Bass, Berry & Sims attorney Chris Lazarini examined further developments in a case involving a former UBS investment advisor’s attempt to prevent the company from collecting on promissory notes the advisor owed to UBS upon his departure. After the former advisor established an investment company and gave his wife a 95% ownership in the company in exchange for a $140,000 capital contribution, UBS sued the advisor, the advisor’s wife and the company to prevent the transfer of assets. The trial court voided the transaction. Previously, Chris analyzed the wife’s appeal and the court’s subsequent rejection.

The former advisor’s appeal was also rejected as the appellate court determined the transfer was fraudulent to UBS because the advisor retained control over the investment company, received nothing of value for the transfer of a majority ownership interest in the company, and used the wife’s cash contribution for non-business purposes.

Chris provided the analysis for Securities Online Litigation Alert (SOLA). The full text of the analysis is below and used with permission from the publication. If you would like to receive additional content from the SOLA, please visit the SOLA website to sign up for the newsletter.

UBS Financial Services, Inc. vs. Lacava, No. 106260 (Ohio App., 8Dist., 8/16/18)

Under Ohio law, a transfer made by a debtor is fraudulent as to a creditor whose claim arose prior to the transfer if the debtor made the transfer without receiving a reasonably equivalent value for the transfer and the debtor was insolvent when the transfer was made or he became insolvent because of the transfer.

This is Mr. Lacava’s second-bite appellate effort to prevent UBS from collecting on a $196,953 FINRA Award arising out of his unpaid promissory notes (FINRA ID #08-04976(Cleveland, 2/9/10)). Before the FINRA Award issued, Mr. Lacava made himself collection-proof, amending his investment management company’s LLC operating agreement and giving his wife a 95% ownership interest in the company for $140,000 paid to the company. Unable to collect on the FINRA Award, UBS sued Mr. Lacava, his wife, and the LLC, seeking to set aside the wife’s contribution as a fraudulent conveyance. The trial court awarded summary judgment to UBS, voiding the $140,000 transfer and freezing the Lacavas’ and the LLC’s assets. The trial court also awarded UBS substantial punitive damages, attorneys’ fees, and costs. In SOLA 2018-32, we reported on the Court’s rejection of Mrs. Lacava’s appeal.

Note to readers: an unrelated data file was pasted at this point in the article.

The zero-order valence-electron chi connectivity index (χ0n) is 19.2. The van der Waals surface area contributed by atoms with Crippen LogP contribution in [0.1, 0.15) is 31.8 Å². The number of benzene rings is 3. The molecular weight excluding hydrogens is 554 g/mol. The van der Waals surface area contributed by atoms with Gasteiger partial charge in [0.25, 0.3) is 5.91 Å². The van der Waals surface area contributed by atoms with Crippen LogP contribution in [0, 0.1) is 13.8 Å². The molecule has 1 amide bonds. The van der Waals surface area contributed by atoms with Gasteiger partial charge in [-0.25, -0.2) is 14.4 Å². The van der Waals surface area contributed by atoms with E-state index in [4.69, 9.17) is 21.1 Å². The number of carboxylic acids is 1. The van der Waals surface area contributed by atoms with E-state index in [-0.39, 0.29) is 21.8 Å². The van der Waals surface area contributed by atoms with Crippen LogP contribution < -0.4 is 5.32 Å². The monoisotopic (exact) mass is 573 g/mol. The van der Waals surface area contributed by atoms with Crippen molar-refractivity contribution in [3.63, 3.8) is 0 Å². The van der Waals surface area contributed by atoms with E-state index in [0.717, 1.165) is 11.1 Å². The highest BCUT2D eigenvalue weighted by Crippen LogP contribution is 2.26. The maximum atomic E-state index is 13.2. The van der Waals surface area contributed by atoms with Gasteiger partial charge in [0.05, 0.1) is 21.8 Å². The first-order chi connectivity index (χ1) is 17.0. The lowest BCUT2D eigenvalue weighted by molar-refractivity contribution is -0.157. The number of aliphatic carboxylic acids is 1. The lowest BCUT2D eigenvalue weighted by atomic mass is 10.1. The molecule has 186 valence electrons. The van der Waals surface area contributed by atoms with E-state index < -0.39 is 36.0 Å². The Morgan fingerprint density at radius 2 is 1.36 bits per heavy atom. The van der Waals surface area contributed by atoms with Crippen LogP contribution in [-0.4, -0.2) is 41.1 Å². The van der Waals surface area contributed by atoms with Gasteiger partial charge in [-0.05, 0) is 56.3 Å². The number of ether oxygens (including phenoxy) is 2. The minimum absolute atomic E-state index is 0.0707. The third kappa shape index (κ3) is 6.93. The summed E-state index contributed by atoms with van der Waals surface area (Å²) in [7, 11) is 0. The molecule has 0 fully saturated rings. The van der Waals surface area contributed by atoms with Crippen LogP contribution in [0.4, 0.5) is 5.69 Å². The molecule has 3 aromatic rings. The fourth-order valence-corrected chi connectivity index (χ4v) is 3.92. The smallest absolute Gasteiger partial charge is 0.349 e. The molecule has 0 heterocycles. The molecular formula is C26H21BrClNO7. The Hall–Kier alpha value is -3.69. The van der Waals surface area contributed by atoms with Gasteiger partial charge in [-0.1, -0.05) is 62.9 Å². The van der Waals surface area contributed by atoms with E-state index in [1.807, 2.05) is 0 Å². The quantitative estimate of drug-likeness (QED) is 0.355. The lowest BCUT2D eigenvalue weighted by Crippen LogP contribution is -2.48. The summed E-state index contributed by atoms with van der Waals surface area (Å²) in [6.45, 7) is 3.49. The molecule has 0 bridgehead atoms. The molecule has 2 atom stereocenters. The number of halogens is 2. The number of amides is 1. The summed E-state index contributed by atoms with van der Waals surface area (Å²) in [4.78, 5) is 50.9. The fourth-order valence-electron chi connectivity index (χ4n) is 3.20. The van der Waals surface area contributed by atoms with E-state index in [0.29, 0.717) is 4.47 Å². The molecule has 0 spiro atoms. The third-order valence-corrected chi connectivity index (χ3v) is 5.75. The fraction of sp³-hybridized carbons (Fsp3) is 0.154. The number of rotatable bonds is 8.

Here, the Court similarly rejects Mr. Lacava’s appeal. First, the Court summarily denies Mr. Lacava’s venue challenge. The Court finds that venue in Cleveland, Cuyahoga County was proper because it was where the FINRA arbitration was held. Next, the Court rejects Mr. Lacava’s argument that the trial court erred in dismissing his counterclaims, finding no arguments supporting the alleged error and declining to create them for Mr. Lacava.

Third, Mr. Lacava’s challenge to the summary judgment award also fails. Conducting a de novo review, the Court, like the trial court, finds multiple factors demonstrating that Mrs. Lacava’s contribution to the LLC was fraudulent. Here, Mr. Lacava retained control over Mrs. Lacava’s contribution because he was the only registered person associated with the company, he ran the business, and he used the funds for purposes other than true “business” purposes. Moreover, Mr. Lacava attempted to conceal the transfer and continued to amend the company’s operating agreement to frustrate UBS’ collection efforts. Also, Mr. Lacava received nothing for the transfer of his LLC ownership interests to his wife, which rendered him insolvent, while simultaneously giving him access to the $140,000 without it being exposed to recovery by UBS.

Finally, the Court affirms the trial court’s remedies, including the award of punitive damages, which are appropriate in fraudulent conveyance cases where the debtor acted with actual malice, defined as “hatred, ill will or a spirit of revenge [or] a conscious disregard for the rights of others that had a great probability of causing additional harm.”

Mr. Lacava has one more opportunity to avoid paying the Award, as the LLC also appealed the lower court’s ruling.